Peter Micciche has a number of jobs, so when Skyview High School invited him to speak to a career pathways class, he had plenty to talk about.
Students heard about his role as Soldotna Mayor, Senator-elect, Conoco Phillips Plant Manager and as a commercial fishermen, then asked him how he spends his time.
“The most important thing that I did today was to meet with a company called ENSTAR,” Micciche said. “We have an impending shortage of natural gas in the Cook Inlet ... if we were to have to supplement with diesel at some point that would increase the cost dramatically and many businesses that are now barely making it would no longer be able to make it.”
Stephanie Dolan, 15, asked Micciche about his least favorite part of being mayor.
“I think that things that can be frustrating are opportunities to bring people together,” Micciche said.
He turned it around when another student asked a similar questions.
“What is your most frustrating class?” he said.
When she responded with one word: “Math,” Micciche laughed.
“When you conquer math you’ll be able to look back at that frustration and think of it as an opportunity because it’s important in everything you do,” he said. “I’m not the kind of person that becomes frustrated and walks away from problems.”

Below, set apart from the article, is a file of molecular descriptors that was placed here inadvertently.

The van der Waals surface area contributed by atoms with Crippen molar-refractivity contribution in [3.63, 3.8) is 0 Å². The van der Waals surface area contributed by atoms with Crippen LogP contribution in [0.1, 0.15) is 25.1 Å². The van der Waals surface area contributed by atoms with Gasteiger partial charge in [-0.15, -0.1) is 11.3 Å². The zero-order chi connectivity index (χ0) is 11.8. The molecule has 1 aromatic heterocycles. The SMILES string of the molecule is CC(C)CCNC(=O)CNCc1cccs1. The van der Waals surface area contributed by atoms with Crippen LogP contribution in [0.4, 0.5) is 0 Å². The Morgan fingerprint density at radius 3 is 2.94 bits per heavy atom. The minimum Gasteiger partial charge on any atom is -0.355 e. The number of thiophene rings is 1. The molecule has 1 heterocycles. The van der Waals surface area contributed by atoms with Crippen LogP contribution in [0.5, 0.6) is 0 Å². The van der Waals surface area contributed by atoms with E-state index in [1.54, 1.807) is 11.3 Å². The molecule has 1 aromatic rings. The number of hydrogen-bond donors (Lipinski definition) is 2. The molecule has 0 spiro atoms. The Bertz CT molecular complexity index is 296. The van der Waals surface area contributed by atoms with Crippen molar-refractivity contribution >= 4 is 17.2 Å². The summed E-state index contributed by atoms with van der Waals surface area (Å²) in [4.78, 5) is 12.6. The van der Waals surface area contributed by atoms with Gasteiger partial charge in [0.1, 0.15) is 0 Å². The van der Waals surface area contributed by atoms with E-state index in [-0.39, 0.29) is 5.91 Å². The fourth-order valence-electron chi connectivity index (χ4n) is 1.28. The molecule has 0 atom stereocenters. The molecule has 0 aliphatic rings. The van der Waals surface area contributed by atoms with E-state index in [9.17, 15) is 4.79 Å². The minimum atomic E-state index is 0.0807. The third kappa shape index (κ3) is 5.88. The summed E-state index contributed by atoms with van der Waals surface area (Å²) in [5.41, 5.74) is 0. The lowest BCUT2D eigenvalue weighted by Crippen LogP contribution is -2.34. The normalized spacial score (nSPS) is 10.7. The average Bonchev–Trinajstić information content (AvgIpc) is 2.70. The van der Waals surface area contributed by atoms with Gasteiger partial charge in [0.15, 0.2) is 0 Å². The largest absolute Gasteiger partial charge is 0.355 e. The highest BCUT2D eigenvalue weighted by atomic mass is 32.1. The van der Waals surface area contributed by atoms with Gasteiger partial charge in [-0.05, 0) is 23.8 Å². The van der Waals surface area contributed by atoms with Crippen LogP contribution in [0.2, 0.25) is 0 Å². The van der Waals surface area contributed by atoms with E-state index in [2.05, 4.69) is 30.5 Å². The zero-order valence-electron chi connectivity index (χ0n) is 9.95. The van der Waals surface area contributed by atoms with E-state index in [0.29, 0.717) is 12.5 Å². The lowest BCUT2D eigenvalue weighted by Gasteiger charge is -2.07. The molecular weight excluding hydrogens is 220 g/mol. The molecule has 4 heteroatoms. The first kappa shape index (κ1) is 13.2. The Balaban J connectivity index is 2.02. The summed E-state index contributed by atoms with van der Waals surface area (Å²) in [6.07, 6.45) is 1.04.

After the class, several students said they weren’t sure if they aspired to any of Micciche’s jobs, but had ideas of what they wanted to do.
Dolan, a freshman who introduced herself as “I’m interesting,” before continuing on to talk about why she could not currently get a job because of her age, said he wanted to be an interior designer.
Jesse Meier, 14, said he wanted to fish, but wasn’t sure if he could pursue it as a career.
“I like doing a whole bunch of things,” he said. “I would like to be a doctor, be in sports, but I really like cooking, so I want to be a chef,” he said.
Several students said the class was required for graduation and said they were exploring ways to get into college or go into a career upon graduating.
Micciche told them they could try several kinds of jobs to figure out what they liked, or didn’t like.
“I never want to be a waiter again,” he said.
“I am not good at that kind of service.”
But other jobs, he said, such as his time a restaurant owner, landlord and house painter gave him valuable insight into industry.
“I think the most important thing is to be the one that guides your own way and not get pushed in a direction because of bad decisions,” he said.
Rashah McChesney can be reached at firstname.lastname@example.org.